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Publisher's Summary

In the tradition of Alan Furst, the number one international best-selling author delivers his first stand-alone novel, a psychological thriller set in World War II Nazi Germany and 1970s England.

British pilots James Teasdale and Bryan Young have been chosen to conduct a special photo-reconnaissance mission near Dresden, Germany. Intelligence believes the Nazis are building new factories that could turn the tide of the war. When their plane is shot down, James and Bryan know they will be executed if captured. With an enemy patrol in pursuit, they manage to jump aboard a train reserved for senior SS soldiers wounded on the eastern front.

In a moment of desperation, they throw two patients off the train and take their places, hoping they can escape later. But their act is too convincing and they end up in the Alphabet House, a mental hospital located far behind enemy lines, where German doctors subject their patients to daily rounds of shock treatments and experimental drugs. The pilots' only hope of survival is to fake insanity until the war ends, but their friendship and courage are put to the ultimate test when James and Bryan realize they aren't the only ones in the Alphabet House feigning madness.

Millions of fans around the world - and in this country - know Adler-Olsen for his award-winning Department Q series. His first stand-alone, The Alphabet House, is the perfect introduction for those who have yet to discover his riveting work.

©2015 Jussi Adler-Olsen (P)2014 Penguin Audio

Critic Reviews

"Malcolm is in that rarified group of British storytellers who seem to disappear--as if nothing stood between the listener and the story. His characterizations are subtle, and even the villains have a sinister charm." (AudioFile)

What members say

Average Customer Ratings

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  • Overall
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  • Story

Don't start Adler-Olsen here

I accidentally started Adler-Olsen's Department Q series with Book 2 and I was so glad I did because when I later listened to Book 1, the narrator made me crazy and I had to read it in print. Having read/listened to the Dept. Q books available on Audible, I eagerly picked up The Alphabet House and there is a lot to admire here, but it is not nearly as satisfying to listen to as the Department Q books. This book was first published in Danish in 1997, about a decade before the first of the Dept Q books and you can definitely see the change that 10 years made in Adler-Olsen's writing with the biggest difference being in the characterizations.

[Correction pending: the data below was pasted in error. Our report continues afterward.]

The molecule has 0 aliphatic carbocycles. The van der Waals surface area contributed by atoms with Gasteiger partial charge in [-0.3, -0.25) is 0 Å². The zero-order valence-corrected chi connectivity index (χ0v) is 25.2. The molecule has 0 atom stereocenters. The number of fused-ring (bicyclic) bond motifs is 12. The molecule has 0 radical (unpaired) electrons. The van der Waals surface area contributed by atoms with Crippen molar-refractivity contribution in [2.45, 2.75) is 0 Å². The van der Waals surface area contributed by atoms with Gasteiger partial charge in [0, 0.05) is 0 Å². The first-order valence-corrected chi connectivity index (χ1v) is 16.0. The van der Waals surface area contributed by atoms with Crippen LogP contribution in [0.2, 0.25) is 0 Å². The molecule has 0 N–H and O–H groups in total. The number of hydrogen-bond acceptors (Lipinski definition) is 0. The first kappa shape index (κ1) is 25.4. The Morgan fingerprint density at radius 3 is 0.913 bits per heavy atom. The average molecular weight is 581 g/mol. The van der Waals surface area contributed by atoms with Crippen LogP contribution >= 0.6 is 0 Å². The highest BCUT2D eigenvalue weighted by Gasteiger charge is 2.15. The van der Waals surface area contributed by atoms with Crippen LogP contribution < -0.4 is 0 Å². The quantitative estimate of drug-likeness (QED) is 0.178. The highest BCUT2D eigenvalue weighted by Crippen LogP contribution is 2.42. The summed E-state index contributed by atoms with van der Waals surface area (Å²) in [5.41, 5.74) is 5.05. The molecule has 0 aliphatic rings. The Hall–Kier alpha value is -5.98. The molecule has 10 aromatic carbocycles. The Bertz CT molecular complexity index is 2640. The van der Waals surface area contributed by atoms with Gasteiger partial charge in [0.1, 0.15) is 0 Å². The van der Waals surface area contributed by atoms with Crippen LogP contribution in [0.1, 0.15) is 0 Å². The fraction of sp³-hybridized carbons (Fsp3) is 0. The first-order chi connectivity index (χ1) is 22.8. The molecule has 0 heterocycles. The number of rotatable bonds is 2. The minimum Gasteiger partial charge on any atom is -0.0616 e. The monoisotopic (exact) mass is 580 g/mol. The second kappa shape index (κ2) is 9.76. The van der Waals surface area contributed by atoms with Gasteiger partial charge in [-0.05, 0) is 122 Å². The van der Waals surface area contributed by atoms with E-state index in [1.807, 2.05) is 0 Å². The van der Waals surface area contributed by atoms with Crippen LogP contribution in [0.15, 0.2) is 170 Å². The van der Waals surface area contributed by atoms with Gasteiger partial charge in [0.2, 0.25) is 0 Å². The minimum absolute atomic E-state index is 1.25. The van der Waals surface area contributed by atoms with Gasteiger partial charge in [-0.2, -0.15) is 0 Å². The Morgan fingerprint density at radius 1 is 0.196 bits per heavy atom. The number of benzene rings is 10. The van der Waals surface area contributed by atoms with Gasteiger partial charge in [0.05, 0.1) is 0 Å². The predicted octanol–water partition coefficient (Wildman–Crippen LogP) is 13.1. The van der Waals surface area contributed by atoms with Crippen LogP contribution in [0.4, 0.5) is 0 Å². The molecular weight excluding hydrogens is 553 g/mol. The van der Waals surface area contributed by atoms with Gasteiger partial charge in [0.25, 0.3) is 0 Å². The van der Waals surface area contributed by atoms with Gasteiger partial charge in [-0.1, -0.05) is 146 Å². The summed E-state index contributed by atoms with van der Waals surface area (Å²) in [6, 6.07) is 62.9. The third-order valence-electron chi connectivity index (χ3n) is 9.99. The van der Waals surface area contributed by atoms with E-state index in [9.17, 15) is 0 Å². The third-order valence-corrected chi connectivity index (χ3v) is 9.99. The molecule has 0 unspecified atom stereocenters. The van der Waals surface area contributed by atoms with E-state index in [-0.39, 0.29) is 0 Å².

Brian and James are two English flyers shot down in World War II. They manage to escape capture and finesse their way into German military hospital to try to survive. Challenging under any circumstances, but especially tough when only James speaks German. The first part of the book detailing their travails in the mental ward of the SS hospital is fascinating and was clearly well researched, but then the book shifts 30 years and kind of loses its impetus and clarity. I found part 2 difficult to get through because it is fairly clear early on what will happen, but it takes a very long time to get there. Repeated threats to the protagonist might have been more suspenseful except that I didn't ever really connect with these characters. Former SS officers are the villains of the book and there is no subtlety in these guys - they are just plain evil to the core. There is more shading to the other characters, but I didn't relate to them or feel much for them. That stands in sharp contrast to the Department Q characters that I connected with almost immediately and am always happy to meet again in each subsequent book. Ultimately, The Alphabet House is quite interesting, but just not as satisfying as Adler-Olsen's other books.

Graeme Malcolm provided a nice narration of this book and did a great job with all the German names and places.

Ultimately, I am not sorry to have read The Alphabet House and if you are already an Adler-Olsen fan, you will probably like it. However, if you have not read this author yet, pick up Book Two of the Department Q series, The Absent One, first. It's a great book and a great audiobook and will give you a better idea of what Adler-Olsen can really do.

60 of 62 people found this review helpful

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Leaped before I looked. Happy I did.

I love the author's inspector Q series. I thought this was another in series. It is not. It is better. Highly plausible innovative theme that keeps you listening. With over 1000 books in my library I rarely find something that I would classify as innovative. This book is. Kudos to the author.

66 of 70 people found this review helpful

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  • Ann
  • BELTON, TX, United States
  • 03-06-15

Gripping and emotional tale of war and friendship

I stayed up until three AM through the twists and turns of a story so original, it shocked and saddened as well as compelled me to come to the understanding that sometimes healing with woundedness is still healing.

20 of 21 people found this review helpful